Thursday, October 24, 2013

Room 237: Living la Vida Loca

By Steve Evans

Room 237 is a documentary that tells us what some people think Stanley Kubrick’s The Shining (1980) is really about. This is not as interesting as it sounds.

Over the course of a long 143 minutes, I was subjected to one insanely crackpot theory after another. It took me three days spread over two weeks to slog through this documentary, in which I am supposed to believe, variously, that The Shining is actually about the Holocaust, the plight of Native Americans at the hands of settlers, or that it is, instead, Kubrick’s public apology for faking the footage of the Apollo moon landing (my personal favorite), or that it is a dialectical exercise in the deconstruction of American capitalism. Oh, and running The Shining backwards supposedly reveals hidden meanings, too, although I’ll be damned if the documentary explains them.

For those who need a refresher, The Shining takes place in Colorado at the fictional Overlook Hotel, where extremely unpleasant things happen in Room 237. The room number was changed for the film from Stephen King's novel, in which the action occurs in Room 217. That's because the Timberline Lodge in Oregon, where the hotel exteriors were filmed, actually had a Room 217 and the owners didn't want guests to be afraid of staying there. This simple explanation for the alteration in room numbers from novel to film further undercuts many of the more salacious theories put forth in the documentary.

Kubrick, who died in 1999, was famously elusive and loathe to discuss his films once they were released. He preferred to let the films speak for themselves, leaving audiences free to interpret them as they wish. Ironically, it is Kubrick's own elliptical stance toward his work that encourages the fans interviewed in Room 237 -- let's charitably call them eccentrics -- to come up with their own goofy explanations. If Kubrick could see Room 237 he might well make an exception to his no-comment policy.

One theorist who claims The Shining is a veiled reference to the Holocaust holds up such proof as the numbers of the film's title, Room 237. When multiplied thus: 2 x 3 x 7 = 42, the Holocaust-theory guy claims that this represents the year 1942, which is when Hitler and Nazi Germany accelerated the Final Solution. The man says he is shocked no one else has noticed this hidden mathematical clue.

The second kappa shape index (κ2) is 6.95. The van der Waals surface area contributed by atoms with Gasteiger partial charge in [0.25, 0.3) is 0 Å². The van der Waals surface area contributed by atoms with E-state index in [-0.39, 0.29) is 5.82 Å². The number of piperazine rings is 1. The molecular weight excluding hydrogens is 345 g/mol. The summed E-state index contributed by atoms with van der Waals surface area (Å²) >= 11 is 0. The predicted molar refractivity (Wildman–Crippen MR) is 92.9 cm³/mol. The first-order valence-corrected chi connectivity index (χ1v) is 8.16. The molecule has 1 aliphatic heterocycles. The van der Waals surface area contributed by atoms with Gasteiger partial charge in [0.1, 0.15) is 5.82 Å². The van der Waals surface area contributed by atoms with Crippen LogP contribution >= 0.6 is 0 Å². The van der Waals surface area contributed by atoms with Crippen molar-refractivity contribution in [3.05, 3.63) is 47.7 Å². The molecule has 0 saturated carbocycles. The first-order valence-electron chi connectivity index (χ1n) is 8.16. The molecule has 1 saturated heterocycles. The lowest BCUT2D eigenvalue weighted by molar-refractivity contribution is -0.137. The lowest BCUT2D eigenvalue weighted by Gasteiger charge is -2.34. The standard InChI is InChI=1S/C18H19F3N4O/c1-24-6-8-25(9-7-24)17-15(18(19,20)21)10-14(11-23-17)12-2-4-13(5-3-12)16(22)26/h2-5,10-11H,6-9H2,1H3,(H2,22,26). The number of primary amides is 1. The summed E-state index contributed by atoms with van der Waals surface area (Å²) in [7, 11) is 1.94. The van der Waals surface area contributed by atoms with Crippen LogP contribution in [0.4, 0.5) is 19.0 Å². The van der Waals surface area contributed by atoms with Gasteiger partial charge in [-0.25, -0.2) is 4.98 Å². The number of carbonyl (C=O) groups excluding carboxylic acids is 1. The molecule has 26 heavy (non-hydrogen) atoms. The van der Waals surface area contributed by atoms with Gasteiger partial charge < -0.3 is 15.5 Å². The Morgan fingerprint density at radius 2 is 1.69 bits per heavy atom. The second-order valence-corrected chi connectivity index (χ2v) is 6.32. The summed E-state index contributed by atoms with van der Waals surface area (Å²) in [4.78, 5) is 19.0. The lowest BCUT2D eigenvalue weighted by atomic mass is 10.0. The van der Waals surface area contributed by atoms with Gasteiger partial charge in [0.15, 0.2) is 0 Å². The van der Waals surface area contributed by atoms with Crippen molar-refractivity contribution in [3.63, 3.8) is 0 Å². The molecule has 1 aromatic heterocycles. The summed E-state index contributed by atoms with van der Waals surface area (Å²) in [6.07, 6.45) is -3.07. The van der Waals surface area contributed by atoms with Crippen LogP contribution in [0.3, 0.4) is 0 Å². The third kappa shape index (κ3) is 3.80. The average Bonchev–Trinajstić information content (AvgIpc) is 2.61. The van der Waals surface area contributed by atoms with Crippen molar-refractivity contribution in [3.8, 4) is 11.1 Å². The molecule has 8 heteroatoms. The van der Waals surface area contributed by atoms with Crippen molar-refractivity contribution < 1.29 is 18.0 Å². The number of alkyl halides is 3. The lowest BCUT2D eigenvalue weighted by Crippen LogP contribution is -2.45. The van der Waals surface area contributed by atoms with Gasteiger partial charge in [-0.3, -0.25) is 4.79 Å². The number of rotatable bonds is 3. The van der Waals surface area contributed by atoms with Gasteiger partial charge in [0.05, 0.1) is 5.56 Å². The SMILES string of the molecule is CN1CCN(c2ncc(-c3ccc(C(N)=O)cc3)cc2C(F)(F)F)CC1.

In other words, Room 237 is a hoot.

Seldom in my life have I heard so much amazing bullshit spewed with such utter conviction. This documentary is proof that some people will twist and contort anything to fit a thesis. Some of this stuff is fascinating. Just about all of it is gibberish.

For these reasons alone, the documentary is worth watching. Call it a meta-film best enjoyed by diehard film buffs and perhaps clinical psychiatrists. I don’t deny The Shining is a multi-textured film that rewards repeat viewings, but you won't learn anything about it from watching Room 237. The documentary succeeds mainly in tracking down the sort of people you wouldn’t want to be alone with, then letting them expound at length on their wild ideas. That they actually seem to believe their own nonsense is just precious.

It's probably pointless to review a film based on what I wish had been included rather than what is actually there. But I think the makers of Room 237 missed a prime opportunity to consider why The Shining continues to fascinate people 33 years after its release. Instead, they focus on the side show, the lunatic fringe who can be found lurking on the edges of just about any cultural ephemera that generates obsessive interest. That's too easy. Instead of crafting a challenging documentary, they've produced the year's best comedy.

Room 237 could never have been made during Stanley Kubrick’s lifetime. Even a recluse like Kubrick would probably be compelled to ridicule every whacked-out theory put forward in the film – even if he would not discuss his own intentions. Actually, he already did. A few years after the film was released Kubrick in an interview said The Shining is about "a family going insane together.”

Just like the people in this documentary.

Room 237 is available on Netflix.

Cinema Uprising copyright © 2013 by Steve Evans. All rights reserved.